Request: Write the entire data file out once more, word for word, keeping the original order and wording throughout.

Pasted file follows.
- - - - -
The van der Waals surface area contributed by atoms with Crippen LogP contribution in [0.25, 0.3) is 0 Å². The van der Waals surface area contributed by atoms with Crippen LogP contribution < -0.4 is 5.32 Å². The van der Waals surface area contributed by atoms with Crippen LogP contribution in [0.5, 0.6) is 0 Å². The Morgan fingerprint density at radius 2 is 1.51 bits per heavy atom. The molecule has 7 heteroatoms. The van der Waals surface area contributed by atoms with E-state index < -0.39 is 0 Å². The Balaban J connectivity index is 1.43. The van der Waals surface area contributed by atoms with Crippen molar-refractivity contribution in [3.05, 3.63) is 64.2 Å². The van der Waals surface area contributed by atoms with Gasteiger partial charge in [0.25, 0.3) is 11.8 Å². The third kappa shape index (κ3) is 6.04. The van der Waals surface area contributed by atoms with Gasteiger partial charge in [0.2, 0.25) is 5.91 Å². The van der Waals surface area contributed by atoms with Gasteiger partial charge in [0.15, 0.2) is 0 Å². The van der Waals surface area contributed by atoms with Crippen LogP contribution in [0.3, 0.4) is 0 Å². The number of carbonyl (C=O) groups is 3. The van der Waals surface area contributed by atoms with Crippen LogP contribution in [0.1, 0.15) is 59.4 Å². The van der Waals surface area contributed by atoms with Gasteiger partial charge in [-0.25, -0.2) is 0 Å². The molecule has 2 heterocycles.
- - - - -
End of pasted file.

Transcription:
The van der Waals surface area contributed by atoms with Crippen LogP contribution in [0.25, 0.3) is 0 Å². The van der Waals surface area contributed by atoms with Crippen LogP contribution < -0.4 is 5.32 Å². The van der Waals surface area contributed by atoms with Crippen LogP contribution in [0.5, 0.6) is 0 Å². The Morgan fingerprint density at radius 2 is 1.51 bits per heavy atom. The molecule has 7 heteroatoms. The van der Waals surface area contributed by atoms with E-state index < -0.39 is 0 Å². The Balaban J connectivity index is 1.43. The van der Waals surface area contributed by atoms with Crippen molar-refractivity contribution in [3.05, 3.63) is 64.2 Å². The van der Waals surface area contributed by atoms with Gasteiger partial charge in [0.25, 0.3) is 11.8 Å². The third kappa shape index (κ3) is 6.04. The van der Waals surface area contributed by atoms with Gasteiger partial charge in [0.2, 0.25) is 5.91 Å². The van der Waals surface area contributed by atoms with Gasteiger partial charge in [0.15, 0.2) is 0 Å². The van der Waals surface area contributed by atoms with Crippen LogP contribution in [0.3, 0.4) is 0 Å². The number of carbonyl (C=O) groups is 3. The van der Waals surface area contributed by atoms with Crippen LogP contribution in [0.1, 0.15) is 59.4 Å². The van der Waals surface area contributed by atoms with Gasteiger partial charge in [-0.25, -0.2) is 0 Å². The molecule has 2 heterocycles.